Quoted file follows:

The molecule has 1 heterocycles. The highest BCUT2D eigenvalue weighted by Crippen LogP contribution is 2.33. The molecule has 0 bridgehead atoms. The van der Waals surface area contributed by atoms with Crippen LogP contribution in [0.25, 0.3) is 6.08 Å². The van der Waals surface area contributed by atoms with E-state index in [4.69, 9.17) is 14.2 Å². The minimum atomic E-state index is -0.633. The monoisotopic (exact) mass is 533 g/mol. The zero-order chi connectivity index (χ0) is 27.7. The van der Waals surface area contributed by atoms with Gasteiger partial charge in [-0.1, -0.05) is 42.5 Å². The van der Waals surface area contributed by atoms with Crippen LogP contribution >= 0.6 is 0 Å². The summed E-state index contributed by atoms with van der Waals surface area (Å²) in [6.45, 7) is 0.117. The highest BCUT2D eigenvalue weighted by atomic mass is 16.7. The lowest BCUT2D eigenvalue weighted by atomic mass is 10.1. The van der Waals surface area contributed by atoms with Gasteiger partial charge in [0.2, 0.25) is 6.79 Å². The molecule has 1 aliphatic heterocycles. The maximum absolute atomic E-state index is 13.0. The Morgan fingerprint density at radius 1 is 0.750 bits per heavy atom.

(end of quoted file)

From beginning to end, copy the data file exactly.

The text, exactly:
The molecule has 1 heterocycles. The highest BCUT2D eigenvalue weighted by Crippen LogP contribution is 2.33. The molecule has 0 bridgehead atoms. The van der Waals surface area contributed by atoms with Crippen LogP contribution in [0.25, 0.3) is 6.08 Å². The van der Waals surface area contributed by atoms with E-state index in [4.69, 9.17) is 14.2 Å². The minimum atomic E-state index is -0.633. The monoisotopic (exact) mass is 533 g/mol. The zero-order chi connectivity index (χ0) is 27.7. The van der Waals surface area contributed by atoms with Gasteiger partial charge in [-0.1, -0.05) is 42.5 Å². The van der Waals surface area contributed by atoms with Crippen LogP contribution >= 0.6 is 0 Å². The summed E-state index contributed by atoms with van der Waals surface area (Å²) in [6.45, 7) is 0.117. The highest BCUT2D eigenvalue weighted by atomic mass is 16.7. The lowest BCUT2D eigenvalue weighted by atomic mass is 10.1. The van der Waals surface area contributed by atoms with Gasteiger partial charge in [0.2, 0.25) is 6.79 Å². The molecule has 1 aliphatic heterocycles. The maximum absolute atomic E-state index is 13.0. The Morgan fingerprint density at radius 1 is 0.750 bits per heavy atom.